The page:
That’s why we designed Operator so that it will always be:
Helpful: Operator will only suggest actions or answers to customers or teammates that have a high chance of being useful.
Tactful: It will never appear uninvited during an active conversation between a business and a customer, or block a customer from communicating with a business.
Restrained: It won’t send follow up messages to customers if they don’t first engage with it. Operator messages are short and precise. It will quickly provide clear routes to follow, and avoid trapping users in loops, or a prolonged back-and-forth.
Nuanced: Manners and messages are adjusted to suit a person’s context. Operator’s logic is designed around who the participants in a conversation are, what they need, and how they’ll interpret its actions.
Armed with these sets of manners, Operator will be able to handle a lot of the low-level, repetitive tasks we don’t require humans for.
Setting expectations and collecting information
Setting clear expectations is a key ingredient of providing great customer support. Operator will let users know when they can expect a response from the team and collect the required contact details so the user will never miss a part of their conversation.
Automatically answering user’s questions
Often the best route to resolving a customer support conversation is through a relevant help article provided in context. We’ve designed Operator to automatically do that, but we’ve ensured Operator won’t blindly spit back answers to customers. We’ve worked hard to decide whether or not a piece of help content is appropriate or not. If Operator does make a suggestion that answers the user’s question, it will close the conversation automatically.
Measuring customer satisfaction
This is a crucial job for any customer support team. It can be the one true metric to ensure customers are receiving the support they deserve. Operator will now be the vehicle that drives customer satisfaction in Intercom. Once a conversation is over Operator will send a survey to the customer to gauge their level of satisfaction. No human required. ?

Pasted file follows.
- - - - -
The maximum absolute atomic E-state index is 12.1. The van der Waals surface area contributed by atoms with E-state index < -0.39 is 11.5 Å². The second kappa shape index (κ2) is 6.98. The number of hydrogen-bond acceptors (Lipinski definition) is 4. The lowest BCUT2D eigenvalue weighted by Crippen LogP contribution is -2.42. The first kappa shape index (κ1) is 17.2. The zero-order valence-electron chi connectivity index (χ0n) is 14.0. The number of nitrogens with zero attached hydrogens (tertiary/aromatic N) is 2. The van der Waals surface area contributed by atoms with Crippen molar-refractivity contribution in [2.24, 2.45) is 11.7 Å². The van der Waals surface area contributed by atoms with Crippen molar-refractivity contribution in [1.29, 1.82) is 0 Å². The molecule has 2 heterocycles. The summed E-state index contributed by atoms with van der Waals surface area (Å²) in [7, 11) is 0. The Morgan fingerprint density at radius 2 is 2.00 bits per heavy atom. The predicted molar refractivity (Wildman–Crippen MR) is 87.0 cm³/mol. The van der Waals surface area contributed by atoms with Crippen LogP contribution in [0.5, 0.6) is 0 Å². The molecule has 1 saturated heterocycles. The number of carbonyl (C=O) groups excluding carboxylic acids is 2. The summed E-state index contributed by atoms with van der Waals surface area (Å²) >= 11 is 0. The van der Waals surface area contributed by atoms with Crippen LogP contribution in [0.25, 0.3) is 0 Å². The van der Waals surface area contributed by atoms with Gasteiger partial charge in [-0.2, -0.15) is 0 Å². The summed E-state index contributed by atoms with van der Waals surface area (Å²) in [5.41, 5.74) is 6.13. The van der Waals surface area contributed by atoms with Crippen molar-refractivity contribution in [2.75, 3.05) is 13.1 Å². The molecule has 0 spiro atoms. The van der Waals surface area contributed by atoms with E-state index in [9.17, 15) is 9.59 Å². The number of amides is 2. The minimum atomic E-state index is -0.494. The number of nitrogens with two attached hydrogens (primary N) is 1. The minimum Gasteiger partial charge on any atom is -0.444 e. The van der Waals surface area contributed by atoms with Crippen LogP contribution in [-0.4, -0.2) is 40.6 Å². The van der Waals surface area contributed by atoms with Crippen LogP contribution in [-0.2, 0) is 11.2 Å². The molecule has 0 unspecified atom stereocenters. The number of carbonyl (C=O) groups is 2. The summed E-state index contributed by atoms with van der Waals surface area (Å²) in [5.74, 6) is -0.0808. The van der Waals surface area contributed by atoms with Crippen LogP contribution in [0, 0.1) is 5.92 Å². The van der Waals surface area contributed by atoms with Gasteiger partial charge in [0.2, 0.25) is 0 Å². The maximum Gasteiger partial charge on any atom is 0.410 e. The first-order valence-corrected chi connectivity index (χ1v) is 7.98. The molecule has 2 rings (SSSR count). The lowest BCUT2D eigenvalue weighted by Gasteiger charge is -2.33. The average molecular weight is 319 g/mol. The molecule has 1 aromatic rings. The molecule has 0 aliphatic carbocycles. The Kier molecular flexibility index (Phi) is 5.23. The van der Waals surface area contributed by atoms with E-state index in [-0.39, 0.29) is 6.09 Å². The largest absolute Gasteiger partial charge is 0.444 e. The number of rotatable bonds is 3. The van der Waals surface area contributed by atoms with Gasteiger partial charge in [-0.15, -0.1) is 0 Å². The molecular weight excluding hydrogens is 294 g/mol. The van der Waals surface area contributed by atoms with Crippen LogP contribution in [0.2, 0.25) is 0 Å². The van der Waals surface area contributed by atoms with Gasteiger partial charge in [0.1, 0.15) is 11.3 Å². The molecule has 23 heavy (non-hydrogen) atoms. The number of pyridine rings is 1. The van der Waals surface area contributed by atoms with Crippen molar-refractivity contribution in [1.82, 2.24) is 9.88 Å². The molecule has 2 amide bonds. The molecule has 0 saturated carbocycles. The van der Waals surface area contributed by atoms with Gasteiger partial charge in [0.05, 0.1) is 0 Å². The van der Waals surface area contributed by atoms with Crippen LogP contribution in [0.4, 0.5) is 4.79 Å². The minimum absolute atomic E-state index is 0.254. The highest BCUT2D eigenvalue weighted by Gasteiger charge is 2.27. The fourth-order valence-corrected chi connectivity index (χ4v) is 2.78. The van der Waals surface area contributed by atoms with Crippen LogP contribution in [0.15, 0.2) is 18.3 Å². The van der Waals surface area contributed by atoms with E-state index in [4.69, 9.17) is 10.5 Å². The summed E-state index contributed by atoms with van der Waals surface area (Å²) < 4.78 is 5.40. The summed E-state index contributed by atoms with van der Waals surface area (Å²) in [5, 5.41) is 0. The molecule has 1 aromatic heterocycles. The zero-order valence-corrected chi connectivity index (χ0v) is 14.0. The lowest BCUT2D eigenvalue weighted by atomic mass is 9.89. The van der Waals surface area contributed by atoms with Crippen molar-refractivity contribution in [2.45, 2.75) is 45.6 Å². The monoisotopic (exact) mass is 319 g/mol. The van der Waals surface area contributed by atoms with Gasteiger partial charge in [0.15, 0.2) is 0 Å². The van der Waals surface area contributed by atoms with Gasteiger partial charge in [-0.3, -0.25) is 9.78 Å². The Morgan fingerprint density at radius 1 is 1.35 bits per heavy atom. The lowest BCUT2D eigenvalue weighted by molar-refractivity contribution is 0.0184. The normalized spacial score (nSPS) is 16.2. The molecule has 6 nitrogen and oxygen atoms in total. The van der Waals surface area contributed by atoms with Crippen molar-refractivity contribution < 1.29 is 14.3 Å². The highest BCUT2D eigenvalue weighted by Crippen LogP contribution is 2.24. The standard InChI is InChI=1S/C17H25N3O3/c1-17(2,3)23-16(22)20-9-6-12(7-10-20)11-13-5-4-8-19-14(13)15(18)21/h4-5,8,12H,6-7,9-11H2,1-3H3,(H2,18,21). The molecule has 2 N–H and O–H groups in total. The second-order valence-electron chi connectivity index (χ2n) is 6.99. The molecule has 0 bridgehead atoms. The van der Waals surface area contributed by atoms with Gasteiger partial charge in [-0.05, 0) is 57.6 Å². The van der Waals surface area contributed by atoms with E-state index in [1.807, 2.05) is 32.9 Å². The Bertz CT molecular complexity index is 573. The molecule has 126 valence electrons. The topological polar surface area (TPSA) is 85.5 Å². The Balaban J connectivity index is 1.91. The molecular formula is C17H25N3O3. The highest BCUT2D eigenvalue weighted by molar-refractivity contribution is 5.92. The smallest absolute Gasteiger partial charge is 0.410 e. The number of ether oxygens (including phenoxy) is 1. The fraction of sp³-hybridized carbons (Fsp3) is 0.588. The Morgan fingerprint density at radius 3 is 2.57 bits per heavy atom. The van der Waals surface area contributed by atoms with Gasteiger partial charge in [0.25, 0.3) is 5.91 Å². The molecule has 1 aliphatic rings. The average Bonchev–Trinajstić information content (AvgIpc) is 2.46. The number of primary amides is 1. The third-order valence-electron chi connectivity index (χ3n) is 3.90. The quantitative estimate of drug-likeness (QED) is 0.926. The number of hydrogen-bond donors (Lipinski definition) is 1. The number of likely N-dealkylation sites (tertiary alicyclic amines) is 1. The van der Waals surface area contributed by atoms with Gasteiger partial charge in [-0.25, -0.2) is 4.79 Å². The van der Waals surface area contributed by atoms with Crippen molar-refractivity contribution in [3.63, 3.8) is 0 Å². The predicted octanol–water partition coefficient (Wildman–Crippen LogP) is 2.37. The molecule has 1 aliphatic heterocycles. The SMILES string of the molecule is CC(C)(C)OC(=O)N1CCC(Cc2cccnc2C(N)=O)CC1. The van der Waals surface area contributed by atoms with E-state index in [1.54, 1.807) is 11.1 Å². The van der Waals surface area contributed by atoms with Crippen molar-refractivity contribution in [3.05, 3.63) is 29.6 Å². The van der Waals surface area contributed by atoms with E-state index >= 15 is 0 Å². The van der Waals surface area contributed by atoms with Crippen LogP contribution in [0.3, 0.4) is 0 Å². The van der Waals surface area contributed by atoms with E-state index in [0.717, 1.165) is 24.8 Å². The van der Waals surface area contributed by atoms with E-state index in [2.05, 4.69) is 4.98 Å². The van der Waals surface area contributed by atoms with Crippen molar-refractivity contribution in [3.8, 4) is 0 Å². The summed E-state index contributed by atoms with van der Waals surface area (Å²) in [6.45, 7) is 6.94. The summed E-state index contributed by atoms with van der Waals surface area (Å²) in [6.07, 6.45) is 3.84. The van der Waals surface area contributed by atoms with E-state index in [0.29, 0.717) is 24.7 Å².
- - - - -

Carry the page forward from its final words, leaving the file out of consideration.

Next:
We’re just getting started
What we are launching today is only the beginning, a small step into the world of machine learning and natural language processing. It’s wrong to assume this bot, or any other type of artificial intelligence, will usher in a new era of virtual assistants willing and capable of doing all our bidding.
Bots are still a long way from competing with humans. When it comes to context, sentiment, subtle knowledge and big picture thinking, humans will continue to triumph for a long time to come. At Intercom, we are completely ok with that. We are betting that bots will augment, rather than replace humans in the long-term. Operator will grow and gain new skills over time, but they will always be designed to simplify tasks and remove repetition from workflows. The key to the success will be leveraging automation, machine learning and manners to strike the right balance between augmentation and automation.
You can try it out now, and let us know what you think.